Tuesday, January 02, 2007

Health Care for all, by Nathan Newman

Health Care for All Debate Gets Real

Health care reform may be stalled in the DC swamp, but at least some states and local governments are getting real in debates and actions to deliver health care for all in our nation.

Last week, the San Francisco Board of Supervisors voted to create a health care plan to provide health care coverage for the 85,000 uninsured residents of that city. While there are additional votes needed to finalize the bill, with a unanimous vote and the endorsement of the mayor, the proposed ordinance is expected to become law with no problem. The San Francisco Health Access Plan is the first health care law in the nation that might actually achieve universal health coverage in a jurisdiction, but it caps a year when the debate to achieve health care for all became far more real in a number of states than in the past.

2006 became the year when Maryland kickstarted a national debate on employer responsibility for health care costs, Vermont and Massachusetts enacted new plans that each promised significantly expanded health care coverage, and Illinois finalized details on its AllKids program to provide affordable health care for all children in that state. And it was a year when serious campaigns in both California and Wisconsin to create integrated universal health care systems moved forward, emphasizing how states aren't waiting for the federal government to shake up our health care system.

San Francisco's Landmark Law

The ordinance approved by the San Francisco Board of Supervisors is the first law to pull together all the elements needed for universal coverage-- combining existing state and federal insurance funds, money already being spent on the uninsured showing up at public facilities, a solid employer contribution to cover costs, and reasonable fees paid by consumers based on their ability to pay. It's estimated that covering the 85,000 uninsured in the city will cost $200 million per year:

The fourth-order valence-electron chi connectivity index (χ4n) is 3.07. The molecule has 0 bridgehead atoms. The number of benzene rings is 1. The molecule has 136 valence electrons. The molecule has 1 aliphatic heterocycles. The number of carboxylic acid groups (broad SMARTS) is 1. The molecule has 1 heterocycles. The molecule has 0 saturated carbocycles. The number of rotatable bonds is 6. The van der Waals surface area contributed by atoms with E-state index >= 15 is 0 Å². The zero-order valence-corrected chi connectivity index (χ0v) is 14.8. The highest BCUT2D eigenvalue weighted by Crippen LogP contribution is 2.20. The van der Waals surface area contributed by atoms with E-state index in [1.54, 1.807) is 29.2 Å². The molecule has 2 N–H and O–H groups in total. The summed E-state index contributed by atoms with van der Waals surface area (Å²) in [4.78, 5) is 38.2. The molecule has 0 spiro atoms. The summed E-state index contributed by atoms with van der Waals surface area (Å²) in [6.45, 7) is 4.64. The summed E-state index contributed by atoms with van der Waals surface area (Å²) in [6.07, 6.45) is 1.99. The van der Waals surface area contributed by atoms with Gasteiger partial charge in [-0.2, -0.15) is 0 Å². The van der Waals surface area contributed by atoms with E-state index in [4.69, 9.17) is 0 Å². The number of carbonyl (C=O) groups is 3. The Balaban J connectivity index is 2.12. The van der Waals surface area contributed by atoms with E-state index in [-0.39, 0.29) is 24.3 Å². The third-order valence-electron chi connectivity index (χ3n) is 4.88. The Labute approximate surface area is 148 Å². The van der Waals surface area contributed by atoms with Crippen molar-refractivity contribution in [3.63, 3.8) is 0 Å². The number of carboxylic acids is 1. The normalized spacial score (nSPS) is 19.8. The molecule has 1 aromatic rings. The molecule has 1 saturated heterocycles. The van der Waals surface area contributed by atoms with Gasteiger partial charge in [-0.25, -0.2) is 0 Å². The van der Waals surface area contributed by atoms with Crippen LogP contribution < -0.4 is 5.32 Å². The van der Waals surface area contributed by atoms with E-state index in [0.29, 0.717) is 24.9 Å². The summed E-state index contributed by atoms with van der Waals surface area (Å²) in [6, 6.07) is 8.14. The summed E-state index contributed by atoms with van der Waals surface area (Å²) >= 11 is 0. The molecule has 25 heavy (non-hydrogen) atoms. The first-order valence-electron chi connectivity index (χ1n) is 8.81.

* A large chunk of that amount will come from the $104 million already spent by the city at city clinics and hospitals -- with the goal that the new system will contain costs better compared to the present disorganized and costly emergency care emphasis of most current help to the uninsured.
* Along with consumer premiums and copayments, additional funds for the new system will come from a new requirement that employers not providing health care pay into the public system. The legislation requires businesses with more than 50 employees to contribute $1.60 per hour worked by employees beginning in July, 2008. Businesses with from 20 to 50 workers would pay $1.06 per hour starting July, 2009. The ordinance caps employer contributions at $180 per month per worker.

It is still unclear how expensive premiums will be, although a key part of the ordinance requires that coverage be offered regardless of preexisting medical conditions. And the largest limitation on the plan is that all medical care will be provided only at city facilities, so no coverage under the plan will be available for health care needed when out-of-town. But it's a good foundation model for policy around the country.

Vermont and Massachusetts: Partial Steps to Universal Coverage

Vermont and Massachusetts both billed their plans as aiming for universal coverage. The Vermont plan has far clearer standards for heatlh care affordability and, while the Massachusetts plan had important provisions expanding coverage, it also has elements that policymakers probably should reject, especially the individual mandate Governor Romney insisted be part of the plan.

The new Vermont "Catamount Health" law subsidizes private sector health plans for the uninsured up to 300% of the poverty line ($29,400 for individuals, $60,000 for family of four) with a sliding scale of premiums from $60-$135 per month-- along with even lower premiums for children in that income range. The law also includes an assessment of $365 per employee per year on irresponsible employers who don't provide health care for employees, a low amount and not much of a deterrent to employers dropping coverage, but it at least establishes the principle of employer accountability.